Leutesdorf was a typical Rhineland town. It extended up and down the river probably two miles, occupying all of the available flat portion of the valley, and straggled up portions of the slopes behind. These slopes were given over largely to the now familiar terraces for grape-vines, while the tops of the hills were used agriculturally for a short distance beyond the limits of the town. Beyond the farmed portions, especially to the northeast, were more rolling hills cloaked with thick growths of pine and cedar. These were a portion of the former Kaiser's hunting preserves. A short distance beyond the northern end of the town a prominent terrain feature stood out. It was a high rocky knob jutting out from the hills behind it. Its base had been cut away slightly to make room for a double tracked railroad and a road to pass between it and the river. On top of the knob the ruins of a tower of an ancient castle were just discernible against the sky-line. We were told the castle had been built by robber-barons during the eighth century. It surely was a strategic site for controlling traffic up and down our side of the river.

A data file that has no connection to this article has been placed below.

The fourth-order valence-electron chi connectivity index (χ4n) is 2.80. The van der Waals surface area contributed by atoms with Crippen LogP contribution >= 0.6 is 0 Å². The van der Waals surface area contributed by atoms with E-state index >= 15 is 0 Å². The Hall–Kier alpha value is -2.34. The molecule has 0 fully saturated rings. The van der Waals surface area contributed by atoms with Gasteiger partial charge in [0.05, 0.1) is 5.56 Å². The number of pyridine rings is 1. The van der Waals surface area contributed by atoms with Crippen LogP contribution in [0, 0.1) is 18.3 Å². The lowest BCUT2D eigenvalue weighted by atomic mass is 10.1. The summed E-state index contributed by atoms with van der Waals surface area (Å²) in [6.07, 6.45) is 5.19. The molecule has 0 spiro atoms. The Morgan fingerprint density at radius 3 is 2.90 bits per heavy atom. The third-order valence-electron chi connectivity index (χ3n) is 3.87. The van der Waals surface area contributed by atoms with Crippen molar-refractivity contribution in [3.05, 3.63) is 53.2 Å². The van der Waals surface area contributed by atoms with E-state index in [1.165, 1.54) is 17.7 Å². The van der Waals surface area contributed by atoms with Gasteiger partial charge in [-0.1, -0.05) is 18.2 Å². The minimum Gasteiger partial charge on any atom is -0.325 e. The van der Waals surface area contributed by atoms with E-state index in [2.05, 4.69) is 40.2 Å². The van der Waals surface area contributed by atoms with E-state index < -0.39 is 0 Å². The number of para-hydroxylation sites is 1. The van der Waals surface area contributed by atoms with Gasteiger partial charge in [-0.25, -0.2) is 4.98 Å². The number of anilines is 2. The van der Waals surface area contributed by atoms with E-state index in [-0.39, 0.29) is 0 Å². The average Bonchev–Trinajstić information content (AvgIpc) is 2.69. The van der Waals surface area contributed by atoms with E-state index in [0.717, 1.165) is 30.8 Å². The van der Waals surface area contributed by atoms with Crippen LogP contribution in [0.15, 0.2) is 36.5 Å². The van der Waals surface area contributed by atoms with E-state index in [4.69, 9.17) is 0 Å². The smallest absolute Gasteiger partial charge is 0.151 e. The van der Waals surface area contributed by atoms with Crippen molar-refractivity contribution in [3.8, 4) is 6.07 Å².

The same ratio of two Germans to a bed was instituted, so that eventually every American soldier had a bed. George and I were given what proved to be a comfortable billet with a congenial family. Besides the father and mother, in their fifties, were seven children. At this late date I remember only the oldest daughter of around twenty, fat and buxom; two girls of twelve and thirteen; and a baby of a year or so. At first they all kept out of our way, and we left them alone, staying either in our room on the third floor or outside of the house entirely. However, it is hard to keep up strained relations when there are children around. Both of the younger girls had pleasant dispositions and were full of fun. We eventually won their confidence by peace-offerings of cookies and candies from the Y.M.C.A. which was opened soon after our arrival. The mother was won over by the confidence of the children, and by our not only furnishing the soap (which she saved) but also paying her for doing our laundry. The oldest girl had a German boyfriend, and never fully trusted us. Every time she entered or left her room, next to ours on the third floor, we could hear her carefully locking her door, even though she shared this room with her two younger sisters. Even the father finally warmed up to us.